Figure 1: (a) Flap anatomy showing inferior gluteal artery and its descending branch with posterior cutaneous nerve and gluteus maximus muscle. (b) Preoperative view of a 17 years old male paraplegic (operated meningomyelocele) with right ischial pressure sore. (c) Sore after bursectomy and partial ischiectomy. (d) Gluteal thigh with gracilis muscle flap. (e) Two weeks' post-operative view after reconstruction. (f) Three months' post-operative view

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 » Materials and Methods Top


This study was conducted in the department of plastic surgery from the year 2015 to 2017. Nine patients suffering from recurrent ischial sore were managed with inferior gluteal artery based fasciocutaneous flap from posterior thigh. Seven of them had paraplegia, and two were ambulatory. One of the ambulatory patients was a known case of scoliosis and had undergone below knee amputation. Two patients of paraplegia were known case of meningomyelocele in their childhood. All patients suffering from paraplegia were incontinent. Three patients had multiple pressure sores. Patients were thoroughly examined, and clinical assessment of stage of ulcer was done. The general condition of the patients was assessed, and the wound was optimised by surgical debridement. Negative-pressure wound therapy (NPWT) with negative pressure between 75 and 125 mmHg was applied in all patients using polyurethane foam sponge (pore size 400–600 μ). The quantitative culture was sent for detecting invasive infection in each case. Bone biopsy was done to diagnose osteomyelitis wherever the bone was exposed. Average size of pressure ulcer was 4 cm × 5 cm. The average age of our patients was 36 years with the age range of 17–68 years. The size of ischial sore varied from 3 cm × 2 cm to 6 cm × 4 cm. Size of flap varied from 5 cm × 14 cm to 7 cm × 21 cm and all the flaps survived without any major complication. Primary closure of donor site was achieved in all cases.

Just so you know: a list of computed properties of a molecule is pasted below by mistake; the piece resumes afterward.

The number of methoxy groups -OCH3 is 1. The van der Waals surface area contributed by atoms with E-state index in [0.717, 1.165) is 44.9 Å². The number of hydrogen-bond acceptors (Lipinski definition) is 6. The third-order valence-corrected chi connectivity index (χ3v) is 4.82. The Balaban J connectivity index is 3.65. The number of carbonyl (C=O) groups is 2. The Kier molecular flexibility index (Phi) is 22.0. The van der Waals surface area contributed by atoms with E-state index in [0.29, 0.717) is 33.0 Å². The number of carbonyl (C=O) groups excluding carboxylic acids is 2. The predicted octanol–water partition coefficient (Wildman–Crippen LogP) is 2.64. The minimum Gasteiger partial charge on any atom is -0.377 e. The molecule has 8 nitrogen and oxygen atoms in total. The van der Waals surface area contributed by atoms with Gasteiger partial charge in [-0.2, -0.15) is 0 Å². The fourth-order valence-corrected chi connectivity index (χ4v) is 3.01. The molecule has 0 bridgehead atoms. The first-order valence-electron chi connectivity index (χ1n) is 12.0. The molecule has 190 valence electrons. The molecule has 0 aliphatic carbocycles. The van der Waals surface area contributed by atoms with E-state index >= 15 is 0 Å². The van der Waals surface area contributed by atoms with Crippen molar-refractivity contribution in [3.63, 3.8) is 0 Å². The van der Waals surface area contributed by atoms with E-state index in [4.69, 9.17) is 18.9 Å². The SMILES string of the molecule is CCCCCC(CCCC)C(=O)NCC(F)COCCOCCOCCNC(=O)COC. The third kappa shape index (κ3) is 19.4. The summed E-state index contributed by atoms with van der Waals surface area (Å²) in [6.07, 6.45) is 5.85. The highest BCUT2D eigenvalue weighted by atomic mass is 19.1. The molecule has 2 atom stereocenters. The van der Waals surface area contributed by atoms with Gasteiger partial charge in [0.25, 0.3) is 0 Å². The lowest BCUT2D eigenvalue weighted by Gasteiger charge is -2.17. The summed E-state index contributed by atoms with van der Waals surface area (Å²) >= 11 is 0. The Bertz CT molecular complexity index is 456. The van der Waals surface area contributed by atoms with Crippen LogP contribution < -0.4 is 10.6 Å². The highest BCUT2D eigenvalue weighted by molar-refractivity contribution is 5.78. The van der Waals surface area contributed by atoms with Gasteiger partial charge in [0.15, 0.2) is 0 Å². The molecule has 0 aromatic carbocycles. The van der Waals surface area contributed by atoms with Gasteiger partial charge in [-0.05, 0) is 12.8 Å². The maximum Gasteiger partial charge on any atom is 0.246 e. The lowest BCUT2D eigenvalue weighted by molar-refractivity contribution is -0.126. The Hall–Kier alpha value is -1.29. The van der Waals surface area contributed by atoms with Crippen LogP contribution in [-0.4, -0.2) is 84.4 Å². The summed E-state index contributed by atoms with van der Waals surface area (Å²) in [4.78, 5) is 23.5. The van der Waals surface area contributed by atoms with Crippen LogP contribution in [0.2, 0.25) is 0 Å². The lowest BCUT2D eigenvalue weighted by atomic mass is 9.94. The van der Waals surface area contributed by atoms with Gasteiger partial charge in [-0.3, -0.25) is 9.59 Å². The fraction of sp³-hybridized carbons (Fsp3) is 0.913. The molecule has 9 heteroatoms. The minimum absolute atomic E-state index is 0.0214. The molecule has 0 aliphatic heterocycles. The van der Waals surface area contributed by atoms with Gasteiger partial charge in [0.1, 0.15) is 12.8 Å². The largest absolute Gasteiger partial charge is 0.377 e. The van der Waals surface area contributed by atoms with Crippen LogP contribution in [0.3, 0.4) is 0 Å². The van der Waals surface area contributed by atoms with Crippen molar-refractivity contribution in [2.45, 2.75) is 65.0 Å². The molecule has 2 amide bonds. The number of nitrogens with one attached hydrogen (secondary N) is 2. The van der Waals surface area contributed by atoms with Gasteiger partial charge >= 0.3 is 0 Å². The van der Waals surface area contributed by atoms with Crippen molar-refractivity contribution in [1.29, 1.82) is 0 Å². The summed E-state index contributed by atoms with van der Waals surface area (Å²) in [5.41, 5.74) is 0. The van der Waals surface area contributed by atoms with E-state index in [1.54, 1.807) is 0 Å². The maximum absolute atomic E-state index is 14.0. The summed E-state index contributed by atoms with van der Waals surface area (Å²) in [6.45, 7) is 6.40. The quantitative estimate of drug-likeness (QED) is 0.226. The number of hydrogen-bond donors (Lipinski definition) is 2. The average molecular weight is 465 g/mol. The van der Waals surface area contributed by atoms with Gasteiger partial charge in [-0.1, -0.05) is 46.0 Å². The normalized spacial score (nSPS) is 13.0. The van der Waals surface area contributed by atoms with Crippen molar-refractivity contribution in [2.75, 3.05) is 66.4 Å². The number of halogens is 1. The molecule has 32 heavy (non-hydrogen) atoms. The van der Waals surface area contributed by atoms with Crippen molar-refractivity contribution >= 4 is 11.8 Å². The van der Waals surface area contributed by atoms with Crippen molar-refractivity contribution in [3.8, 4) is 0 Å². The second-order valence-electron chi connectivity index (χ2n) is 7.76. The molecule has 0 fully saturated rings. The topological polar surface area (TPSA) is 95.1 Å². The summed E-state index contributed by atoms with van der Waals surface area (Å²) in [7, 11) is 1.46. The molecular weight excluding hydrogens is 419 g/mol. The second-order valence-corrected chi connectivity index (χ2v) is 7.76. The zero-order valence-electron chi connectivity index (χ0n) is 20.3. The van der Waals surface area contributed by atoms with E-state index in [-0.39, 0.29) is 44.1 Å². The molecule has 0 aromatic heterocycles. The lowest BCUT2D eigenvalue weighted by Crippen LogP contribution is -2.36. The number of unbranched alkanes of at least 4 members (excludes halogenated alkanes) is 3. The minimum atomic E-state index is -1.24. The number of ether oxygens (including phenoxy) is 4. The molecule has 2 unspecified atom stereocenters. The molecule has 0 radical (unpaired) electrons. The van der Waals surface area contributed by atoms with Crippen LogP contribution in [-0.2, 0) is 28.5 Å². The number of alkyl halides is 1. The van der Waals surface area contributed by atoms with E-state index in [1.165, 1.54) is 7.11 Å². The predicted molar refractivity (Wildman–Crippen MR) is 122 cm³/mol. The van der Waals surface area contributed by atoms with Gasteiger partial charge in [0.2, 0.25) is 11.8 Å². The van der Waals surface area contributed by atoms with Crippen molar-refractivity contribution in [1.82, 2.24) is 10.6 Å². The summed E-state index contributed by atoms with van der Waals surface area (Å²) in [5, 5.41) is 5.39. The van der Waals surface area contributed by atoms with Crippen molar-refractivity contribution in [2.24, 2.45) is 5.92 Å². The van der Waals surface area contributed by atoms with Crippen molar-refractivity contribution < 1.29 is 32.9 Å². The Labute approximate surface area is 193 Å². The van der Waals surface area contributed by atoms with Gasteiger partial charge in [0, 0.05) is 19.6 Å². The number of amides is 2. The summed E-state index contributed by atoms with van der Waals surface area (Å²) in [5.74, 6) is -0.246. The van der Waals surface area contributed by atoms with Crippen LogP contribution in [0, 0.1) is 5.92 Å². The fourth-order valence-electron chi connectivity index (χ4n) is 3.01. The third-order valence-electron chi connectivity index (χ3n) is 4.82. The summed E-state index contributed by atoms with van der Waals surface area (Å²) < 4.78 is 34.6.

Operative technique

Surgical debridement with total excision of well-defined bursa, surrounding scarred tissue, calcification or heterotopic ossification until only healthy pliable tissue is left is the most important step in pressure sore surgery. To achieve this, we placed a methylene blue-moistened sponge in the bursa which helped in thorough excision of all granulation tissue even from the wound base. Removal of infected bone until one reaches hard bleeding bone with proper contour of bony prominence is of paramount importance. Bone should be sent for histopathology and culture and sensitivity. Careful haemostasis should be maintained by cauterisation, packing and suction drain. We should think of potential flap which may obliterate dead space following excision of ulcer, by means of a muscle, myocutaneous or a deepithelialised skin flap. The flap should be planned in such a way that it does not obliterate blood supply for the potential future flaps. Suture lines should not lie on pressure areas and there should be tension-free closure of the donor site.